Symptoms of vocal cord tumour are feeling Lump in the neck or throat, Dysphonia, trouble making voice sounds even ear pain. Other symptoms may include dyspnea Globus sensation, feeling that something’s in your throat and hemoptysis

The nerve signalling pathways which  tell the CPM when to relax and when to contract can change, causing cricopharyngeal dysfunction which leads to spasms.

Any process that causes scarring of this area can lead to immediate or even delayed cricopharyngeal dysfunction like cricopharyngeal spasm can occur years after surgery.

It may cause scarring of the CPM as well, which can result in cricopharyngeal spasm in later years.

Stroke can cause serious brain damage that also impairs the ability to use the nerves controlling the upper esophageal sphincter. Mostly people who have had an acute stroke also develop cricopharyngeal spasm.

Cricopharyngeal spasm may also occur in people if they have an enlarged, or prominent, CPM. This may be the result of the following things :

muscle weakness

Zenker’s diverticulum, which is when a balloon of tissue happens in the wall of the throat.

Few esophageal diseases, such as gastroesophageal reflux disease and esophageal spasm

Sometimes, the condition may occur on its own without any  reason. Its caller idiopathic cricopharyngeal spasm or dysfunction.

Additionally, stress can also worsen symptoms in people with the cricopharyngeal dysfunction.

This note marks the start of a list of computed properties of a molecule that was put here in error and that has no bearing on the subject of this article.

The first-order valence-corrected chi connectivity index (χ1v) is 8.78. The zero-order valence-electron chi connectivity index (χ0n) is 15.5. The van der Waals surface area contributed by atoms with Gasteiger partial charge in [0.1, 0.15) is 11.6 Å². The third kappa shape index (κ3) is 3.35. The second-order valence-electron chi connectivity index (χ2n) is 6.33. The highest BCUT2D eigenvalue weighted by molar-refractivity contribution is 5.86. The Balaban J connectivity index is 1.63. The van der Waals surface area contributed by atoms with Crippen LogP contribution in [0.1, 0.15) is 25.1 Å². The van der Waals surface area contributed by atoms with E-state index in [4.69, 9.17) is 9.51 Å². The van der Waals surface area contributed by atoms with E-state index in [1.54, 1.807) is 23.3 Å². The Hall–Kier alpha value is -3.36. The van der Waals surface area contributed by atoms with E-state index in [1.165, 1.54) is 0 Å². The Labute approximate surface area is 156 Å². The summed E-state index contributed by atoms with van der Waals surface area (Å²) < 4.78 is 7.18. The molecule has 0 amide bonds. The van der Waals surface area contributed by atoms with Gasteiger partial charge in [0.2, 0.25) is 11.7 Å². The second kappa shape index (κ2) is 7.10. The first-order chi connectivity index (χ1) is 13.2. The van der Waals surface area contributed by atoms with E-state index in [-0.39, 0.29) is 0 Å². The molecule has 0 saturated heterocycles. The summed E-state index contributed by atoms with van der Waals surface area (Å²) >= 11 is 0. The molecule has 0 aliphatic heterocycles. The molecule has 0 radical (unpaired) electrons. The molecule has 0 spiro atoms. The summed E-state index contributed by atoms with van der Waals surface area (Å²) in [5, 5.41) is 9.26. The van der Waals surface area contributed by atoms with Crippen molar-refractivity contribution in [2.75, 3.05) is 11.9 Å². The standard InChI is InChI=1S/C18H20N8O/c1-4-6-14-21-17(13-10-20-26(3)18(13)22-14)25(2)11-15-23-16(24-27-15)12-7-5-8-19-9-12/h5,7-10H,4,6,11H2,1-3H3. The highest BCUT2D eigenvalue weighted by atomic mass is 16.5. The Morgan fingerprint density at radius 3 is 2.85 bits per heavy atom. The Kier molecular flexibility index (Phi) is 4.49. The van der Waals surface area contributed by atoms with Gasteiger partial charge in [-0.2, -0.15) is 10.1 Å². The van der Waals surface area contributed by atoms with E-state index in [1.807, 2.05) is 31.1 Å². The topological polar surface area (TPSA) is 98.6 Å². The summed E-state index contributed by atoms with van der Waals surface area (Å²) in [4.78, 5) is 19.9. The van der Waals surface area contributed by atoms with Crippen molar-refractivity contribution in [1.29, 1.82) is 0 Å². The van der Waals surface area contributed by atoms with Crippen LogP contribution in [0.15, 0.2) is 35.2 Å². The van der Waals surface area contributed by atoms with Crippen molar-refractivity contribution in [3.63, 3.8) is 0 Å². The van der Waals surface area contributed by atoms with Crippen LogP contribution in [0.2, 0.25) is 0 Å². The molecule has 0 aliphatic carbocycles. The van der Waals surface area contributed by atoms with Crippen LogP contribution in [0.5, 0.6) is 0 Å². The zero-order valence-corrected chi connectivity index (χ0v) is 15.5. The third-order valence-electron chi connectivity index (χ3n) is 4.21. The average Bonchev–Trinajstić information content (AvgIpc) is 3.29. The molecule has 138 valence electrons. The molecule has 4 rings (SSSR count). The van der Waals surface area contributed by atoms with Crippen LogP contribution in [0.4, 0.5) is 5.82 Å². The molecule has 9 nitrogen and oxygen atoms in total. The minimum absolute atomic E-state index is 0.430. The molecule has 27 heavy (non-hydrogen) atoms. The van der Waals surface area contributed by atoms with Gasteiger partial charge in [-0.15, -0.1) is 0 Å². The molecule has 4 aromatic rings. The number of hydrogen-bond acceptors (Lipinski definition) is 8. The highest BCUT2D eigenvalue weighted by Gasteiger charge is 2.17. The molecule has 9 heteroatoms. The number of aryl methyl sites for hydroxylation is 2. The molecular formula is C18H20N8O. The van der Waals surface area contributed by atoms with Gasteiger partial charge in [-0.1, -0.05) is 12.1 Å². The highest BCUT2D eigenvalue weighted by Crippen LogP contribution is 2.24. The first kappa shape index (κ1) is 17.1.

How to treat cricopharyngeal spasms?

These types of spasms can be cured with simple home remedies. Changes in eating habits are perhaps the most promising solution. By eating and drinking small amounts throughout the day, UES may be in a more relaxed state for longer which will make it feel better . This is compared with eating couple of large meals all the day. Drinking an occasional glass of warm water may have quite same effects.

Stress over UES spasms can also increase  symptoms, so it’s important to relax as much as possible. Some Breathing techniques, guided meditation, and other relaxing activities may help in this.

For persistent spasms, doctor may prescribe diazepam (Valium) or any other type of muscle relaxant. Valium is used to treat anxiety, but it may also be helpful in calming stress related to throat spasms when taken temporarily in some cases. It’s also sometimes used to treat tremors and in few cases for musculoskeletal injuries. Xanax, an anti-anxiety drug,  also  may alleviate symptoms sometimes.

In addition to home remedies and medication  a visit to physical therapist may be needed . They  help in learning neck exercises to relax hypercontraction’s.

In very less and rare instances, when there is a definitive cause of cricopharyngeal spasms and symptoms are disabling which last more than 6 months, or cause difficulty swallowing, surgery is needed. In cricopharyngeal myotomy, a surgeon makes small cuts across the cricopharyngeal muscle to reduce its ability to contract which will help it to be in relaxed form for more time. This procedure is typically done using an endoscope, which consists of a flexible tube like thing with a camera and light attached, also laser to make the cuts